Shaarei Mizrah

Rabbi’s Corner

Perashat Bamidbar

Almost invariably, Perashat Bemidbar is read the Shabbat before the Holiday of Shabuot. In fact, our Sages set it that way for a reason.

The Midrash comments that the Torah was given amidst three things: באש – fire, במים – water and במדבר – desert. Therefore, they set the reading of Perashat Bemidbar the Shabbat before Shabuot – the holiday that celebrates the giving of the Torah at Mt. Sinai – so we could remember the connection between the Torah and the desert. Even though the English name of the fourth Book of the Torah is “Numbers”, in Hebrew is Bemidbar – “in the Desert”.

Our Sages were alluding to the physical phenomena and milieu when our forefathers, the Israelites, received the Torah. Indeed it was in the Sinai desert, amidst thunder and lightning, clouds and fog. Could it be that our Sages were alluding only to physical phenomena and the location? What is so important about the location and the climatological phenomena?

The Torah is the most precious gift that G-d could have given the Israelites, indeed to the entire world! The event is known as Matan Torah, which in Hebrew means ”Giving of the Torah”. However, it could also mean “The Gift of the Torah”, as in Hebrew the word Matana means gift. It contains the wisdom of G-d, Divine moral and ethical values, a set of rules and regulations, and the story of our People. Of course, it needed to be given with grand fanfare and physical natural phenomena in order for it to be part of the national experience. Anything of this magnitude was not revealed before and never afterward; with all their senses, the people there had to experience Matan Torah with all the enormity and importance of the moment.

Our Sages, however, were not referring solely to the physical phenomena; they were also referring to the attitude and disposition of anyone who wishes to be “gifted” with the gift of the Torah.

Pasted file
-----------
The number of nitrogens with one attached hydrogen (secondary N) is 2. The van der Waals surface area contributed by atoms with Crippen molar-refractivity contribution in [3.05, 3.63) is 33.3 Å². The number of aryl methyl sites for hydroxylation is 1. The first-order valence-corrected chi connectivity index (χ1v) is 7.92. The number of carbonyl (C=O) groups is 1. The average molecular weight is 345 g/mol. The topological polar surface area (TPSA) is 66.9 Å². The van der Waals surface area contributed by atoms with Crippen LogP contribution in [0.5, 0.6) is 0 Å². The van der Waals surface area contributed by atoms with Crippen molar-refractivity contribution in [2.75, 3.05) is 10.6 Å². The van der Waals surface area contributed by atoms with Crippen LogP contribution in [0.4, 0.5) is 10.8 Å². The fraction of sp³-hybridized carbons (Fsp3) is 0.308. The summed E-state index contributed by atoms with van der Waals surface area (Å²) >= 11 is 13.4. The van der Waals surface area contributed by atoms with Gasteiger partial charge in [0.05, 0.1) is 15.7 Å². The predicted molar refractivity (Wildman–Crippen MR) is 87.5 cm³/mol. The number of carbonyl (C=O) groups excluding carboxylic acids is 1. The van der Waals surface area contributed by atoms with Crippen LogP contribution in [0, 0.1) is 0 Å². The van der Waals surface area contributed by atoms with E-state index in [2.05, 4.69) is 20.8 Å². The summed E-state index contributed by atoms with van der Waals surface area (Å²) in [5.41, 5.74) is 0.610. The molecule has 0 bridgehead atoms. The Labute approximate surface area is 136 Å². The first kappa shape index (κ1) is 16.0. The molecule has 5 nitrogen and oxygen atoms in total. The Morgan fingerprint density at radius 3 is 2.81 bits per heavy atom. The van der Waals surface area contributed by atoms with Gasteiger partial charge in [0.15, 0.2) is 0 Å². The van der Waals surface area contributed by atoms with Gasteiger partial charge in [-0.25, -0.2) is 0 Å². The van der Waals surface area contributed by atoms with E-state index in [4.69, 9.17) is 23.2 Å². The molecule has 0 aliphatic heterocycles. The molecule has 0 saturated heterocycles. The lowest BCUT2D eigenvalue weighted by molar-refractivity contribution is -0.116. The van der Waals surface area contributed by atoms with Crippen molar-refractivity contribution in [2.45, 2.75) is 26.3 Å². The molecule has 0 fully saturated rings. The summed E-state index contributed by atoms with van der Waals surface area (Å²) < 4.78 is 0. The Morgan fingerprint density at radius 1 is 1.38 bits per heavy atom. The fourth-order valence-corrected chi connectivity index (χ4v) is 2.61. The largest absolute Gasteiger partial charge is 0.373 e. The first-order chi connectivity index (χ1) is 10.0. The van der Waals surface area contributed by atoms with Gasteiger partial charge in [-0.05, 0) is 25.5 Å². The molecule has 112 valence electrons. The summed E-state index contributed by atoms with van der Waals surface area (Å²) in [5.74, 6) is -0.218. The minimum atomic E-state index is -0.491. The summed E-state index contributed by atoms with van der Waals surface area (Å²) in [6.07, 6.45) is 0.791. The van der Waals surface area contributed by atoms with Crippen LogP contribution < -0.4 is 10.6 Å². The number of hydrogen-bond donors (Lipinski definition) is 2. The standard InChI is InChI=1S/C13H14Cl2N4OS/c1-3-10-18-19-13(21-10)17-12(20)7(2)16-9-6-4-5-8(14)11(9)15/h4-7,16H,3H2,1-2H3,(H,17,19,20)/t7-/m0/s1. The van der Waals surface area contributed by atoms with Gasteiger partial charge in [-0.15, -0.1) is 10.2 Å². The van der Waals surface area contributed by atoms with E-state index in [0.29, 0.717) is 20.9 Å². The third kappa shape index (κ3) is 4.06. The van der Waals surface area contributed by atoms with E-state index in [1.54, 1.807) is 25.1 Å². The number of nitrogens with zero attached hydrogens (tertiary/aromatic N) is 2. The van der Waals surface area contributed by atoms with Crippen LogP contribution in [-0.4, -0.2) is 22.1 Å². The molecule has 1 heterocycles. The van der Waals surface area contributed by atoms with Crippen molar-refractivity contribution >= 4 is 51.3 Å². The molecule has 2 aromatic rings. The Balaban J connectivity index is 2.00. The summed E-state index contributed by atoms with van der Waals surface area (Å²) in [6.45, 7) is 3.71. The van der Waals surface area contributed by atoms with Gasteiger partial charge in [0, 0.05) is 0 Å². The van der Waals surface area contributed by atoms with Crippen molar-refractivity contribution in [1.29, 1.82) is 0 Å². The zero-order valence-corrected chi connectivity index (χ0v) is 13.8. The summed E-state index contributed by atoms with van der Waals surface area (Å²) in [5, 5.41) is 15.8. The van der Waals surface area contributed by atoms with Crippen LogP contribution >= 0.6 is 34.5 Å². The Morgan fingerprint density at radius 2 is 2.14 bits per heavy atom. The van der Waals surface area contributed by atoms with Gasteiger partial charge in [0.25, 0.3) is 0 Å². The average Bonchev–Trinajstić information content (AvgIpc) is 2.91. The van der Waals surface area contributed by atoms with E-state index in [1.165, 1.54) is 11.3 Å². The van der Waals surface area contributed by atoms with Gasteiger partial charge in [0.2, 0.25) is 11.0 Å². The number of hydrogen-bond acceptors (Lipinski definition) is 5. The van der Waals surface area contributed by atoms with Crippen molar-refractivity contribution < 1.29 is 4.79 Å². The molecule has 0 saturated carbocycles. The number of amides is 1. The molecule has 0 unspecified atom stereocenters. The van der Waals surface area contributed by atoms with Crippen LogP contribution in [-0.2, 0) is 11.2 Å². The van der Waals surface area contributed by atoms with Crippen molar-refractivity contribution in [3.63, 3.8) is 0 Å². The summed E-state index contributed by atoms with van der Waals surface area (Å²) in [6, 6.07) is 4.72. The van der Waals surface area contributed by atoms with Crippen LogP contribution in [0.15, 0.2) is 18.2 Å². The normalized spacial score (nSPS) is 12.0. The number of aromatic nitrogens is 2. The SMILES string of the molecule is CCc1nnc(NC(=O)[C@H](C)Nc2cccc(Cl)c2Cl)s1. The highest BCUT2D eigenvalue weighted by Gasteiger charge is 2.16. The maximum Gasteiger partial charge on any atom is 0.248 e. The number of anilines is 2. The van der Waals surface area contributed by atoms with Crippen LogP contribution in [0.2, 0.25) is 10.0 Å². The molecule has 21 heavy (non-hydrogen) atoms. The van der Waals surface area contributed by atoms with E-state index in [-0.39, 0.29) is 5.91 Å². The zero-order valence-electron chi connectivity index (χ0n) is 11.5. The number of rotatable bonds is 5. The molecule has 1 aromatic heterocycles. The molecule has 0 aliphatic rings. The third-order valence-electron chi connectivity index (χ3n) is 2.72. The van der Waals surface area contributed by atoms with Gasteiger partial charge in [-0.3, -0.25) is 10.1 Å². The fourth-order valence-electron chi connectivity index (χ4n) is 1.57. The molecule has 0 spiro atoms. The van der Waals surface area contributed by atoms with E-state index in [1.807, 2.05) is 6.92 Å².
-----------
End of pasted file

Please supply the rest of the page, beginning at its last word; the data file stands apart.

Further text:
Fire – represents the enthusiasm, the fervor and the passion in which one ought to have when he or she dedicates their time to explore and learn the Torah. Without such a passion, one cannot fully appreciate and absorb the content of the Torah.

Water – represents the fluidity, flexibility and malleability of the person’s attitude when studying and incorporating the Torah into his or her daily life. A person has to let go of his or her rigid position and understanding of life. In addition, the property of water leads it to the lowest point in altitude. So too, the person should be very humble when engaging in the study of Torah.

Desert – represent the tranquility, serenity and calmness that a person ought to demonstrate when learning Torah. One cannot learn the Torah when he or she is in a rush, pressured, distracted or worrying about many things. It requires an environment like the desert where nothing is distracting.

As we read Perashat Bemidbar and are poised to celebrate the “Gift of the Torah”, let us incorporate these three aspects, fire, water and desert – so we could be fully ready for the most precious gift.

Shabbat Shalom,

Rabbi Dr. Elie Abadie
Senior Rabbi  
Gates of the East –  Shaarei Mizrah